The causes of atheism are: divisions in religion, if they be many; for any one main division addeth zeal to both sides, but many divisions introduce atheism. Another is, scandal of priests, when it is come to that which St. Bernard saith,
Non est jam dicere ut populus, sic sacerdos; quia nec sic populus, ut sacerdos
[One can no longer say ‘as the people are, so is the priest,’ but rather ‘as the people are, so the priest is not’].
A third is custom of profane scoffing in holy matters, which doth little by little deface the reverence of religion. And lastly, learned times, specially with peace and prosperity; for troubles and adversities do more bow men’s minds to religion. They that deny a God destroy man’s nobility; for certainly man is of kin to the beasts by his body; and, if he be not of kin to God by his spirit, he is a base and ignoble creature. It destroys likewise magnanimity, and the raising of human nature; for take an example of a dog, and mark what a generosity and courage he will put on when he finds himself maintained by a man, who to him is instead of a God or
[a better nature (Ovid, Metamorphoses, I.21)];
which courage is manifestly such as that creature, without that confidence of a better nature than his own, could never attain. So man, when he resteth and assureth himself upon divine protection and favor, gathereth a force and faith which human nature in itself could not obtain; therefore, as atheism is in all respects hateful, so in this, that it depriveth human nature of the means to exalt itself above human frailty. As it is in particular persons, so it is in nations: never was there such a state for magnanimity as Rome. Of this state hear what Cicero saith;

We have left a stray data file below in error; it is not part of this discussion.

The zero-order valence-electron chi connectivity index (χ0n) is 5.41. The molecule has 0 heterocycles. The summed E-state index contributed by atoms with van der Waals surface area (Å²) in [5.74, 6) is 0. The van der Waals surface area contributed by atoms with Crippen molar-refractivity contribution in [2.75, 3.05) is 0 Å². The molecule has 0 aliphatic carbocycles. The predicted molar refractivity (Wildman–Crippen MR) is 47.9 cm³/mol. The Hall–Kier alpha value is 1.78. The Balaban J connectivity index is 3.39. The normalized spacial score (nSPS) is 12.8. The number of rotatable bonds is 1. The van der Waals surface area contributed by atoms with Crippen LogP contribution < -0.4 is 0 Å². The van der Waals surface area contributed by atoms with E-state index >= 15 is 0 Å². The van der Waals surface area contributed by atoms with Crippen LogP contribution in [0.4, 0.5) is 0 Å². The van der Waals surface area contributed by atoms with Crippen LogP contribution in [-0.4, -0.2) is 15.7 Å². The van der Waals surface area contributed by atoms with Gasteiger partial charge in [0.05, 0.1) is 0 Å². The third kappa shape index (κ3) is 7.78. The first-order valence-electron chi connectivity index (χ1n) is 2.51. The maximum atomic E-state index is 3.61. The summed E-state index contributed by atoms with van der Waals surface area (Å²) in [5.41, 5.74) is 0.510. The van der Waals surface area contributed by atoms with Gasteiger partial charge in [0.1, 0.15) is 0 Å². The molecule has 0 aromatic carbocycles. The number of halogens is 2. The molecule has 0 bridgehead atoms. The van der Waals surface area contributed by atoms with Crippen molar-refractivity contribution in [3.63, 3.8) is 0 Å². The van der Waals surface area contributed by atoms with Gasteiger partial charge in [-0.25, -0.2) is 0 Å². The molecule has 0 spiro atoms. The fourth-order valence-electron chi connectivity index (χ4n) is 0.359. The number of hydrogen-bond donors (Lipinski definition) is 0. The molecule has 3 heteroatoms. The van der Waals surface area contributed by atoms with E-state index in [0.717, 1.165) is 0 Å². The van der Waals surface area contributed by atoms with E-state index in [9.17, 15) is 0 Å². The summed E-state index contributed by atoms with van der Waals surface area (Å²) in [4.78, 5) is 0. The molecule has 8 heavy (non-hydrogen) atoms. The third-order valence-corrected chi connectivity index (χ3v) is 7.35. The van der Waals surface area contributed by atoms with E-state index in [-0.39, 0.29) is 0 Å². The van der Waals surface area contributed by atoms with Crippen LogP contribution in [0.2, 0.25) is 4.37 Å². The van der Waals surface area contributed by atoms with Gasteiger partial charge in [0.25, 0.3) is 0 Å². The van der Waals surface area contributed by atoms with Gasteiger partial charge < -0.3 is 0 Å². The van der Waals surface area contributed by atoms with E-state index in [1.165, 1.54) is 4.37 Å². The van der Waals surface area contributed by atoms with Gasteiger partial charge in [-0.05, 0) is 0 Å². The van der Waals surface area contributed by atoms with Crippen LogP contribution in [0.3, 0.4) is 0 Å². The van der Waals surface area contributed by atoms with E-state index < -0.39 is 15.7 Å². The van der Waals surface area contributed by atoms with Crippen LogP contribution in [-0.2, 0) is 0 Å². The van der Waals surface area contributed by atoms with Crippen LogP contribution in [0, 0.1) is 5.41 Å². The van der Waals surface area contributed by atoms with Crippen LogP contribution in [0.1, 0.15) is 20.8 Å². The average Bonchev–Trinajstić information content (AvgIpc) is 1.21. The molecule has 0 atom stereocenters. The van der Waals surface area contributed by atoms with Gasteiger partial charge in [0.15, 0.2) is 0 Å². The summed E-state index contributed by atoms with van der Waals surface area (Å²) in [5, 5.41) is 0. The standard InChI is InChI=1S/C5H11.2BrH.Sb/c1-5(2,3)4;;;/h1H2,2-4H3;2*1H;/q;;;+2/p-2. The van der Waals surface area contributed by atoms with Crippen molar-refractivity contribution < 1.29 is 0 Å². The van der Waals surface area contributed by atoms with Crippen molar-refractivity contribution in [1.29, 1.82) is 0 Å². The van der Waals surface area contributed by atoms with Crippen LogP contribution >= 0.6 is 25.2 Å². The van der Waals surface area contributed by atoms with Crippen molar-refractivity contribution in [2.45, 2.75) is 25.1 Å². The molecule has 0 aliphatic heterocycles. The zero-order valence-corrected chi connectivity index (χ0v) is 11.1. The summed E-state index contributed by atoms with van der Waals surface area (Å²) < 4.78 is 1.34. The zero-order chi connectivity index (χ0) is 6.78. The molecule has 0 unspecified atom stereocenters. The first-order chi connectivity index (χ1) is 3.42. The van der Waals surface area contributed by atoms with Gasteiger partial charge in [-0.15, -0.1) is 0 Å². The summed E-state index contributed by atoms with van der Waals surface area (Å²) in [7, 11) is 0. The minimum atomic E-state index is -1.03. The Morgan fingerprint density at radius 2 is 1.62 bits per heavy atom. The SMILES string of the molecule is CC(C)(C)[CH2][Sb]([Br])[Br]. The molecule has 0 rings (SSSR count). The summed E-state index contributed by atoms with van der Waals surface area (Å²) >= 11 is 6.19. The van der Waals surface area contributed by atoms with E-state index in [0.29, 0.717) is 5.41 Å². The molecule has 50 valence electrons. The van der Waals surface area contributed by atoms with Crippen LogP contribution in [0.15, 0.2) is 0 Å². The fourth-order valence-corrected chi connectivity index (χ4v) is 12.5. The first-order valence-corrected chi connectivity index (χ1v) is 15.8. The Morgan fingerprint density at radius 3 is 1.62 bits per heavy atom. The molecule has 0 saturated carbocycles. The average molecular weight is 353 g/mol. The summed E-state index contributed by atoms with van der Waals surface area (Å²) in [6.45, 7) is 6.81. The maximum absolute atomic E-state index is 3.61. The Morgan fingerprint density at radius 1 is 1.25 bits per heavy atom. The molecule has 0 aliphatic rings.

Quam volumus, licet, Patres conscripti, nos amemus, tamen nec numero Hispanos, nec robore Gallso, nec calliditate Poenos, nec artibus Graccos, nec denique hoc ipso hujus gentis et terrae domestico nativoque sensu Italso ipsos et Latinos; sed pietate, ac religione, atque hac una sapientia, quod Deorum immortalium numine omnia regi gubernarique perspeximus, omnes gentes nationesque superavimus
[We may admire ourselves as much as we please, Senators, yet we cannot match the Spaniards in number, nor the Gauls in bodily strength, nor the Carthaginians in cunning, nor the Greeks in art, nor indeed our own Italians and Latins in the homebred and native good sense characteristic of this land and nation. But in our piety, and in our religion, and in our recognition of the one great truth that all things are ruled and ordered by the divine will of the immortal gods—in these things we have surpassed all peoples and nations (A Speech Concerning the Response of the Soothsayers, IX.19)].
Bacon, Francis. “Of atheism.” . Quotidiana. Ed. Patrick Madden. 12 Jan 2007. 25 Mar 2017 <http://essays.quotidiana.org/bacon/atheism/>.
Good-nature, or what is often considered as such, is the most selfish of all the virtues: it is nine times out of ten mere indolence of disposition.
It is possible that we human beings, with our mere human faculty, may not understand the scheme, or nature, or fact of the universe!
My object is to show that the ancients, that even the Greeks, could not support the idea of immortality.
Death serves to make us think, not of itself, but of what is about us.
It is very fantastical and contradictory in human nature, that men should love themselves above all the rest of the world, and yet never endure to be with themselves.